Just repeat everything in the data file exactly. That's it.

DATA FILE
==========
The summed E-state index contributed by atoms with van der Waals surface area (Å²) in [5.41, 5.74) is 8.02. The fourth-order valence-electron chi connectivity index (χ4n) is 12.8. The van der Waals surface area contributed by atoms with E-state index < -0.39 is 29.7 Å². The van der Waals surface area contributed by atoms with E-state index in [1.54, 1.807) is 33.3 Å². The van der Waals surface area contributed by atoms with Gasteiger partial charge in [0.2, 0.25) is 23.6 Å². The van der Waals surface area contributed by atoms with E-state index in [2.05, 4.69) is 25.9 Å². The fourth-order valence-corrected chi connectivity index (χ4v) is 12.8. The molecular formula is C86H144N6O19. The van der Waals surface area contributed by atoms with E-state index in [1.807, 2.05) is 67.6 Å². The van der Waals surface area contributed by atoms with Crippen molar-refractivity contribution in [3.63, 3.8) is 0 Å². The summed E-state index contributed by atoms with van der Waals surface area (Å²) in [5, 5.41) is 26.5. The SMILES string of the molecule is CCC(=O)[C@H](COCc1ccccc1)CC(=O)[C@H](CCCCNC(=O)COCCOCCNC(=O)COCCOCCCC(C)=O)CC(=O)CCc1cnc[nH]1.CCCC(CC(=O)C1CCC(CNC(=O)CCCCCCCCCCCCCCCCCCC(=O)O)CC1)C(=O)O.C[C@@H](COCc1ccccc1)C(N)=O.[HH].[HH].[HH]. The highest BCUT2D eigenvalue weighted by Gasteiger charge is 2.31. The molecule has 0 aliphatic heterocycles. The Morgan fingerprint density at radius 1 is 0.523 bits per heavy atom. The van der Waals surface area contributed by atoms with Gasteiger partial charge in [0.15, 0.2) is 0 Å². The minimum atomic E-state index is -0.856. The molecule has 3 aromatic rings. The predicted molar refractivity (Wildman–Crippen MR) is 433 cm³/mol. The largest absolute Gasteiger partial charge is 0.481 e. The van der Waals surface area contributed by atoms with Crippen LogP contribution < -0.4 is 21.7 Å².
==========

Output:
The summed E-state index contributed by atoms with van der Waals surface area (Å²) in [5.41, 5.74) is 8.02. The fourth-order valence-electron chi connectivity index (χ4n) is 12.8. The van der Waals surface area contributed by atoms with E-state index < -0.39 is 29.7 Å². The van der Waals surface area contributed by atoms with E-state index in [1.54, 1.807) is 33.3 Å². The van der Waals surface area contributed by atoms with Gasteiger partial charge in [0.2, 0.25) is 23.6 Å². The van der Waals surface area contributed by atoms with E-state index in [2.05, 4.69) is 25.9 Å². The fourth-order valence-corrected chi connectivity index (χ4v) is 12.8. The molecular formula is C86H144N6O19. The van der Waals surface area contributed by atoms with E-state index in [1.807, 2.05) is 67.6 Å². The van der Waals surface area contributed by atoms with Crippen molar-refractivity contribution in [3.63, 3.8) is 0 Å². The summed E-state index contributed by atoms with van der Waals surface area (Å²) in [5, 5.41) is 26.5. The SMILES string of the molecule is CCC(=O)[C@H](COCc1ccccc1)CC(=O)[C@H](CCCCNC(=O)COCCOCCNC(=O)COCCOCCCC(C)=O)CC(=O)CCc1cnc[nH]1.CCCC(CC(=O)C1CCC(CNC(=O)CCCCCCCCCCCCCCCCCCC(=O)O)CC1)C(=O)O.C[C@@H](COCc1ccccc1)C(N)=O.[HH].[HH].[HH]. The highest BCUT2D eigenvalue weighted by Gasteiger charge is 2.31. The molecule has 0 aliphatic heterocycles. The Morgan fingerprint density at radius 1 is 0.523 bits per heavy atom. The van der Waals surface area contributed by atoms with Gasteiger partial charge in [0.15, 0.2) is 0 Å². The minimum atomic E-state index is -0.856. The molecule has 3 aromatic rings. The predicted molar refractivity (Wildman–Crippen MR) is 433 cm³/mol. The largest absolute Gasteiger partial charge is 0.481 e. The van der Waals surface area contributed by atoms with Crippen LogP contribution < -0.4 is 21.7 Å².